14 Taipei KTV hostess clubs open, IDs to go into city data cloud

Both Taiwanese and foreign customer identities will be uploaded to city government data cloud

  3810
Stock image of police inspection of hostess club. (Taipei Police Department photo)

Stock image of police inspection of hostess club. (Taipei Police Department photo)

TAIPEI (Taiwan News) — After being closed down for over a month, 14 KTV hostess clubs (酒店) and dance halls (舞廳) have reopened in Taipei on the condition they follow epidemic prevention rules and enter Taiwanese and foreign customers into a new app.

All KTV hostess bars and dance halls across Taiwan were shut down on April 9, after a Taipei hostess continued to serve customers while experiencing Wuhan coronavirus (COVID-19) symptoms. On May 8, Health Minister Chen Shih-chung and Central Epidemic Command Center (CECC) head Chen Shih-chung (陳時中) said that local governments could begin to reopen clubs if they met certain epidemic control requirements.

On Tuesday (May 19), all hostess bars and dance halls reopened in Kaohsiung, and 14 were given the green light to do so on Thursday (May 22) in Taipei. Out of an estimated 68 such establishments in Taipei, 46 have applied for a permit to reopen, and 14 were allowed to restart operations on Thursday.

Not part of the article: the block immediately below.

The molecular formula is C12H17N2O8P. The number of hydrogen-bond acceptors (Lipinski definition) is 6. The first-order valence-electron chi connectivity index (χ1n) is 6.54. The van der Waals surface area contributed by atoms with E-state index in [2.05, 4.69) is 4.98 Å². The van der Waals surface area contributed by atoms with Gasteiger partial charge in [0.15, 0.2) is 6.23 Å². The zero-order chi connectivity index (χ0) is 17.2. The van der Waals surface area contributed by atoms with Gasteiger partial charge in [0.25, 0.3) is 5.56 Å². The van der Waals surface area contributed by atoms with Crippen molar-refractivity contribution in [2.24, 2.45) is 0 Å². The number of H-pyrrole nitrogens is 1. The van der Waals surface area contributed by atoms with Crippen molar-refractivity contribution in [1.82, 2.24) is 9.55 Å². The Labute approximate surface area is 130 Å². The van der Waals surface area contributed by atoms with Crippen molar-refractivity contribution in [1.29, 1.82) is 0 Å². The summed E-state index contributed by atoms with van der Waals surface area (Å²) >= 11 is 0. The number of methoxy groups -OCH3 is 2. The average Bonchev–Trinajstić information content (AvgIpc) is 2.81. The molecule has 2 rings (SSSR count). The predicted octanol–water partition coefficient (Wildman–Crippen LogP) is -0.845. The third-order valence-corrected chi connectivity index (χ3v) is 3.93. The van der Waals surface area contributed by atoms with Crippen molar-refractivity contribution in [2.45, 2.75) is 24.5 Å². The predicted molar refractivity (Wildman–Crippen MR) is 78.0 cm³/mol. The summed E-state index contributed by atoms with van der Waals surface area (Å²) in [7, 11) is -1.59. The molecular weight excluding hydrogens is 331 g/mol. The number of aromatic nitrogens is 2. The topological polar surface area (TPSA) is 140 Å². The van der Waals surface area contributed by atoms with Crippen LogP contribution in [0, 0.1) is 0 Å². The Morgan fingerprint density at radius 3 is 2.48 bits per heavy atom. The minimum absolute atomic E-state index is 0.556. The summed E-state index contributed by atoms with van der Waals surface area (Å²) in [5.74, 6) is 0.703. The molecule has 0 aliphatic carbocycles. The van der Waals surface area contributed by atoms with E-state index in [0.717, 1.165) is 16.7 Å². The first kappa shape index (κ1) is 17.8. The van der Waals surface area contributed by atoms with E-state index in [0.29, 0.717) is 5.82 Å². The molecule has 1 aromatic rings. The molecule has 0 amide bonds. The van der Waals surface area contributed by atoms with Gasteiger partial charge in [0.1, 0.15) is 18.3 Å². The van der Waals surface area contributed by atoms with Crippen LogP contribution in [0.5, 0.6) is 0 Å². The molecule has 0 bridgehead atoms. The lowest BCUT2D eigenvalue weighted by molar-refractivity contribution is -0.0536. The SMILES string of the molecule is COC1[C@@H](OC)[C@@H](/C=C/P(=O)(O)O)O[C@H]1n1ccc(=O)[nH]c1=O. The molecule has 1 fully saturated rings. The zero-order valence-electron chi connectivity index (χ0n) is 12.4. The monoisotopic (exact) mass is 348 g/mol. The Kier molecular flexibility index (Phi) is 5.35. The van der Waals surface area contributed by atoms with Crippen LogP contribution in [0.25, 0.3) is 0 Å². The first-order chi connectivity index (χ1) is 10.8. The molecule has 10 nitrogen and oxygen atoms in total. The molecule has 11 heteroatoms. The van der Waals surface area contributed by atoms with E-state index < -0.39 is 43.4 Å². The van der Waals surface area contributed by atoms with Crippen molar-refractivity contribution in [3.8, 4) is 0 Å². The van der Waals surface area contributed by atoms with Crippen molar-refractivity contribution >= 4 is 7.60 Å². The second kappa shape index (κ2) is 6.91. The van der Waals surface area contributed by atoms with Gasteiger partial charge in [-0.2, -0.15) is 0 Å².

The 14 that reopened were only allowed to do so after they passed a safety inspection by fire marshals, the Building Administration Office, and other government departments. In addition, they were trained on how to use the "epidemic prevention real-name identification app."

The app will register customer identities, which will be uploaded into the government's database. Before customers can enter, club staff must first check their temperatures, spray their hands with disinfectant, and wear face masks.

Kao Chen-yuan (高振源), an official from the Taipei Department of Economic Development, was cited by UDN as saying that staff can either scan the barcode of a customer's national ID card or Alien Resident Certificate (ARC). Or, they can take photos of their National Health Insurance card and driver's license, to be uploaded to the city government's cloud server.

Kao said the data would only be used to contact trace in the event of a coronavirus infection in one of the clubs. However, he emphasized the data will not be stored on the mobile phones of the club operators and it will be deleted from the government server after one month.

If a club violates epidemic prevention regulations, the city's health department will impose a fine of between NT$3,000 and NT$15,000 for violating Article 70 of the Communicable Disease Control Act (傳染病防治法). Three violations will result in the business being forced to halt operations for one month.